On Thursday I picked the very last of my tomatoes and removed the plants.  Surprisingly, these have semi-ripened so a few days on the window sill should see them completely ripe and ready to eat. The tomatoes from left to right are Black Russian, Rosella, Costoluto, Sungold and Shimmer.  All are delicious and I will grow them again next year.

The lambs lettuce is grown outside and has reached a good size. It is Vit and I am going to leave a few plants to set seed to see if it is possible to save seed from it.

The really strange harvest this week is my mahooooosive beetroot.  I built a hugelkultur bed in the spring and planted 6 beetroot at the short end of the bed and left them to grow until next year when they will flower and I can collect the seed.  It was a sunny day and so I cut the grass but caught one of the beetroot on the lawn mower which pulled it out of the soil. They have very small roots which don’t seem to cling to the soil much. Anyway, this beetroot is a whopper.

It weighs just over 3.5 kgs and I do not know what to do with it. I am not sure it will make great eating so I think I will have to chop it up and put it on the compost heap. I don’t want seed that makes enormous beetroot as I prefer my beetroot to be tennis ball sized.  The only thing we can say is that Boltardy beetroot really do not bolt.

In my next post I will be reviewing the hugelkultur bed and planning my next steps.

I have linked this post to the Happy Acres blog where Dave hosts a Harvest Monday series every week. It is a fascinating place to find out about what other people are growing.

September 3

A changing harvest

The start of September usually signals a change in harvests for us. The courgettes are slowing down and the sweetcorn is ready.  We picked our first cobs this week and they were very sweet and tender. Now it will be a race between us and the badgers to see who gets the most!

The chillis are now in full swing. I have two types: cayenne (long and pointy) and one from a seed packet called Chilli Shakes. When I looked at the packet more clearly it is yet another mixed packet that I bought and so I don’t know what type this is.  I really MUST stop buying mixed packets!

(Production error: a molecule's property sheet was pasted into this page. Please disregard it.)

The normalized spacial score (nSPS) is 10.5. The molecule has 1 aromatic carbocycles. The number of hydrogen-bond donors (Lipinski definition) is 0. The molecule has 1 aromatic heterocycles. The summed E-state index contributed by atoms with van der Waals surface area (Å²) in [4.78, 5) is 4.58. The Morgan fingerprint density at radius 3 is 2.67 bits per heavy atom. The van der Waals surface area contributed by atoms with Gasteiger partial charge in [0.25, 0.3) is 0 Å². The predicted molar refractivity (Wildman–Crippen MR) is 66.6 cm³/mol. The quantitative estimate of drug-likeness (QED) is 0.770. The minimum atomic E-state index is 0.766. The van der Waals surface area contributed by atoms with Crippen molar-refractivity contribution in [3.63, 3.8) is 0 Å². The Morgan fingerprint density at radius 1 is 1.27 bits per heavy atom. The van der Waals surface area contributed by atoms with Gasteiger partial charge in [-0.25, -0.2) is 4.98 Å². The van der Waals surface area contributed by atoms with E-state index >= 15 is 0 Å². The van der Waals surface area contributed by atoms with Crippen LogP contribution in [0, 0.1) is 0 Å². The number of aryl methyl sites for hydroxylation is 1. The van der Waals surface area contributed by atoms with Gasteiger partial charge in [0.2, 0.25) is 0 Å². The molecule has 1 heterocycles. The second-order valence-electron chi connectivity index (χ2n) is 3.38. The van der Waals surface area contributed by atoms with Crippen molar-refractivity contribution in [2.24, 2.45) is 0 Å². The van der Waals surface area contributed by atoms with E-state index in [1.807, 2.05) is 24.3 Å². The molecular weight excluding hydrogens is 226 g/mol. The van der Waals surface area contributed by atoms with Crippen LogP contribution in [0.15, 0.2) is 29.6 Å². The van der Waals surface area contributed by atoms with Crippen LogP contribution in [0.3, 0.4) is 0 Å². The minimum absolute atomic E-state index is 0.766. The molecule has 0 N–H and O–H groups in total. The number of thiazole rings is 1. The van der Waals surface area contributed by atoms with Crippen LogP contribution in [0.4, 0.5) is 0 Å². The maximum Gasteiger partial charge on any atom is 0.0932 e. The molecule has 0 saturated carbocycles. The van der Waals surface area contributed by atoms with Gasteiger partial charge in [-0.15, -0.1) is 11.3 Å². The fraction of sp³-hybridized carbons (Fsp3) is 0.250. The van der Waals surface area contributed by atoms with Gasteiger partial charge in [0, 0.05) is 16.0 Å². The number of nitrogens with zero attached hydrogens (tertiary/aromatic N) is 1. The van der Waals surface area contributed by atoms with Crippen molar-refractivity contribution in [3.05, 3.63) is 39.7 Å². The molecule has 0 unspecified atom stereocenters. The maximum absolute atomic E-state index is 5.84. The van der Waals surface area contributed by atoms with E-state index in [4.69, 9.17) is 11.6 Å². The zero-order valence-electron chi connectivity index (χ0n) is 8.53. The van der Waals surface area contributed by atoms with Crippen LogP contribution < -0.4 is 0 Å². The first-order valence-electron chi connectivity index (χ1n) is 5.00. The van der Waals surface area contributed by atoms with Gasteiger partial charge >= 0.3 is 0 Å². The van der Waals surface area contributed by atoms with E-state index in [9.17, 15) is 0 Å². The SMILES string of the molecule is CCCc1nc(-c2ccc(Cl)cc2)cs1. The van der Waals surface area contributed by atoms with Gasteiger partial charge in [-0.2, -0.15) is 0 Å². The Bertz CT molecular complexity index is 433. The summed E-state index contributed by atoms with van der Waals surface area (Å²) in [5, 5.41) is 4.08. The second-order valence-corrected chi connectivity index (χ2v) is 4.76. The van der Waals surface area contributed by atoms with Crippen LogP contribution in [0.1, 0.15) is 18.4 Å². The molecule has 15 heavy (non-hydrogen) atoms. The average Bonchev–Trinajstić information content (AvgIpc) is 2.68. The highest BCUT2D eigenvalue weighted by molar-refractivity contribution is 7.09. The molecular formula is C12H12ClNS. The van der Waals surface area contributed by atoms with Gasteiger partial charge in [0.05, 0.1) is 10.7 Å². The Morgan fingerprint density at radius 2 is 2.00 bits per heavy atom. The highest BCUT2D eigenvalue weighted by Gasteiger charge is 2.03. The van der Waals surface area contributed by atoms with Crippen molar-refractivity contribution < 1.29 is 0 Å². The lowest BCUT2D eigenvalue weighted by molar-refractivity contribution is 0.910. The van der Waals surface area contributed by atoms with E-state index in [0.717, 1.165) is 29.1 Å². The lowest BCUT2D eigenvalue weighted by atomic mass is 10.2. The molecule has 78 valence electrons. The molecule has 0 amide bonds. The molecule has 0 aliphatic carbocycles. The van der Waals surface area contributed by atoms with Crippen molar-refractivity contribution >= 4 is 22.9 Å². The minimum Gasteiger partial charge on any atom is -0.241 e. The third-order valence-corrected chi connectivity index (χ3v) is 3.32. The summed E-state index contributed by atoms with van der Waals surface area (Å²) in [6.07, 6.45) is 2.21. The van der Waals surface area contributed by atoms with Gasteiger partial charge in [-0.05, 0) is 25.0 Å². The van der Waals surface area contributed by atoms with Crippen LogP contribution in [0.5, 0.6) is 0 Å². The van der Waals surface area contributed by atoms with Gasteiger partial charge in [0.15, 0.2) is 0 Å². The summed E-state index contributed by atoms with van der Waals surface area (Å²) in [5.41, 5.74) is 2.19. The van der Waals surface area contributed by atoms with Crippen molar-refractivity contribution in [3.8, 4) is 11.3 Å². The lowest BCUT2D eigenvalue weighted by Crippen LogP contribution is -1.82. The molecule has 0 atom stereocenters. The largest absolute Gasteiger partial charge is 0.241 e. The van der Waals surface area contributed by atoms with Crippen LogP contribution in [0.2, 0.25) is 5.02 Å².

I am also picking chard regularly now. I add the leaves to almost everything. Tonight it is chilli made with black beans to which I will also add shredded chard leaves.

L to R: Leaf beet, Lucullus and Rainbow chard

It has taken me a very long time to work out what to do with the stems. I read somewhere that we grow chard for the leaves and the french grow it for the stems.  After reading a blog post from the Frugalwoods about their mammoth chard growing and storing days, I too decided to chop the stems very finely and add them to stir fries. It works a treat and now no waste!  I believe the french use the stems in a gratin – I do love a gratin but am not convinced about a chard stem gratin.

The allotment seed catalogue from Kings has arrived and I have already spent a pleasant hour perusing the delights.  The more blogs I read about growing, the wider the range of seed companys I need to use. For instance, I want to grow Aji Limon chillis this year so will have to get them from the South Devon Chilli Farm. I will get the Stupicke tomatoes from Sarah Raven and the Coriander Cruiser from Simply Seeds. (I have just bought the coriander because it is on sale at 29p!) And I haven’t even made a list of all the things I do want to grow yet.

I did something I have never done before. I pulled up some tomato plants that were still productive.  Zlatava was a tomato that I tried for the first time this year and found it to be watery and tasteless and prolific. It didn’t matter what I did, I couldn’t get rid of the wateriness so I pulled the plants up. It felt wrong but who wants food that they don’t like to eat?